Amsterdam research on Misophonia wins Ig Nobel prize
Psychiatry professor Damiaan Denys of the Amsterdam University Medical Center was awarded an Ig Nobel prize for his years-long research into Misophonia - a mental illness in which certain sounds like snoring, chewing, slurping or lip smacking can drive people to extreme tendencies.
In a video, Denys explained that he started this research about 10 years ago, after meeting a patient who told him that she gets furious when she hears someone sneeze. "I have hay fever and it was in the spring, so I was hoping that I wouldn't sneeze, because the day before she had thrown the TV across the room. I didn't know what to do with it."
A few years later another patient told him that she had the urge to strangle her husband when she heard him snore. Remembering the sneeze hater, Denys and his team decided to investigate further. "After more cases like this, we thought we had discovered something that has not yet been described in psychiatry and eventually we diagnosed Misophonia. An existing name that we applied to new criteria."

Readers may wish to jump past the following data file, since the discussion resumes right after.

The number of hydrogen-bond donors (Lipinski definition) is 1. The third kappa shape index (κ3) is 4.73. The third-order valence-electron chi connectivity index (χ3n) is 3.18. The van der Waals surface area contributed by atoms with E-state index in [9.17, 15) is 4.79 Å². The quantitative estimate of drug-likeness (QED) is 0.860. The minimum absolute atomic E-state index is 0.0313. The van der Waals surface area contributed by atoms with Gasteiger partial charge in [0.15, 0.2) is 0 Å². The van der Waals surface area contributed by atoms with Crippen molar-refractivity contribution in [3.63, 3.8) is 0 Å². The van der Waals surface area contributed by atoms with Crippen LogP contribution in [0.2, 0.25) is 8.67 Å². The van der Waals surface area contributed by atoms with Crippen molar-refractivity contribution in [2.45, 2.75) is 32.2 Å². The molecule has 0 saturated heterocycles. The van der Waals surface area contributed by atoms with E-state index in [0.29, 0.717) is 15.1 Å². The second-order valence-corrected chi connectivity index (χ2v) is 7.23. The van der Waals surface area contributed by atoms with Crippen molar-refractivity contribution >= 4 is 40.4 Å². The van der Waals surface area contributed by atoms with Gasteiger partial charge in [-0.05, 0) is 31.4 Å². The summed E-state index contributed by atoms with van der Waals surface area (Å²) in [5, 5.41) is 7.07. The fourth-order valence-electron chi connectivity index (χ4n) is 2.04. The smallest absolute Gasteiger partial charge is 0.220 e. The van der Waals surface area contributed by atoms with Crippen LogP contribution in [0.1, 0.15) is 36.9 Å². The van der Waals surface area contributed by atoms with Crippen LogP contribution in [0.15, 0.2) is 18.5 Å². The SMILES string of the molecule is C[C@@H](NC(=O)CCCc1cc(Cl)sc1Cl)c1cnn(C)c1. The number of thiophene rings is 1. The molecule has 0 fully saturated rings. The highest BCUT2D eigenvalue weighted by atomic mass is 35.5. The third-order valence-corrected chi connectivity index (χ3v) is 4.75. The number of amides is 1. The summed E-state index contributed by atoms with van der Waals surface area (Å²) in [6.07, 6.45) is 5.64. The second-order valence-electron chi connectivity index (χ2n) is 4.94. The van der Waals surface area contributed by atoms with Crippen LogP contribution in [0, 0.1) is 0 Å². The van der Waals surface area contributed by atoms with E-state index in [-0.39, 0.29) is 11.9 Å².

Denys is pleased with the prize. "But we are also a bit confused, because the Ig Nobel Prize is actually a bit of a joke. Yet we accepted it because we think it is important that this condition gets the attention."
The Ig Nobel Prizes are awarded to research that first makes you laugh, and then makes you think. These prizes go to real studies that have been published in recognized scientific journals. They're always awarded just before the announcement of the Nobel Prizes
Denys' research is not the first Dutch study to win a Ig Nobel Prize. Last year, Radboud University Nijmegen researchers won an Ig Nobel for their research into dirty bank notes. And in 2015, Nijmegen language scientist Mark Dingemanse and two foreign colleagues won for their research into the word "huh?"